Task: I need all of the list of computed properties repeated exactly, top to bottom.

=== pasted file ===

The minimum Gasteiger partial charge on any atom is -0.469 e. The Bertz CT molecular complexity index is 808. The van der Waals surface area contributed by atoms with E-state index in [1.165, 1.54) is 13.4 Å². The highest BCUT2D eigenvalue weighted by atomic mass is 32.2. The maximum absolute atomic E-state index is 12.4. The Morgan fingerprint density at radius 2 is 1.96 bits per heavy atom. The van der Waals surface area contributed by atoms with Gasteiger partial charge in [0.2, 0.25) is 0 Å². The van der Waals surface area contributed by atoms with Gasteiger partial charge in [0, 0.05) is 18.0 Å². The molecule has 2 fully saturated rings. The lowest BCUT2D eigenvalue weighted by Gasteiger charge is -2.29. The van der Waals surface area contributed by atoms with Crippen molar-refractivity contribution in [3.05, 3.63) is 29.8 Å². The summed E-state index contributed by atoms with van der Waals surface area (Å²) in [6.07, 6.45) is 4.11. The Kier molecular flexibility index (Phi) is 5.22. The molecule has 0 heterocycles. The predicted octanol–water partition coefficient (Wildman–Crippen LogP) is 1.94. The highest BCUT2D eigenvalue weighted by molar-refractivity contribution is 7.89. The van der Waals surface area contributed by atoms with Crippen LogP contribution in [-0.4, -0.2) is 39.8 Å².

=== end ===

The minimum Gasteiger partial charge on any atom is -0.469 e. The Bertz CT molecular complexity index is 808. The van der Waals surface area contributed by atoms with E-state index in [1.165, 1.54) is 13.4 Å². The highest BCUT2D eigenvalue weighted by atomic mass is 32.2. The maximum absolute atomic E-state index is 12.4. The Morgan fingerprint density at radius 2 is 1.96 bits per heavy atom. The van der Waals surface area contributed by atoms with Gasteiger partial charge in [0.2, 0.25) is 0 Å². The van der Waals surface area contributed by atoms with Gasteiger partial charge in [0, 0.05) is 18.0 Å². The molecule has 2 fully saturated rings. The lowest BCUT2D eigenvalue weighted by Gasteiger charge is -2.29. The van der Waals surface area contributed by atoms with Crippen molar-refractivity contribution in [3.05, 3.63) is 29.8 Å². The summed E-state index contributed by atoms with van der Waals surface area (Å²) in [6.07, 6.45) is 4.11. The Kier molecular flexibility index (Phi) is 5.22. The molecule has 0 heterocycles. The predicted octanol–water partition coefficient (Wildman–Crippen LogP) is 1.94. The highest BCUT2D eigenvalue weighted by molar-refractivity contribution is 7.89. The van der Waals surface area contributed by atoms with Crippen LogP contribution in [-0.4, -0.2) is 39.8 Å².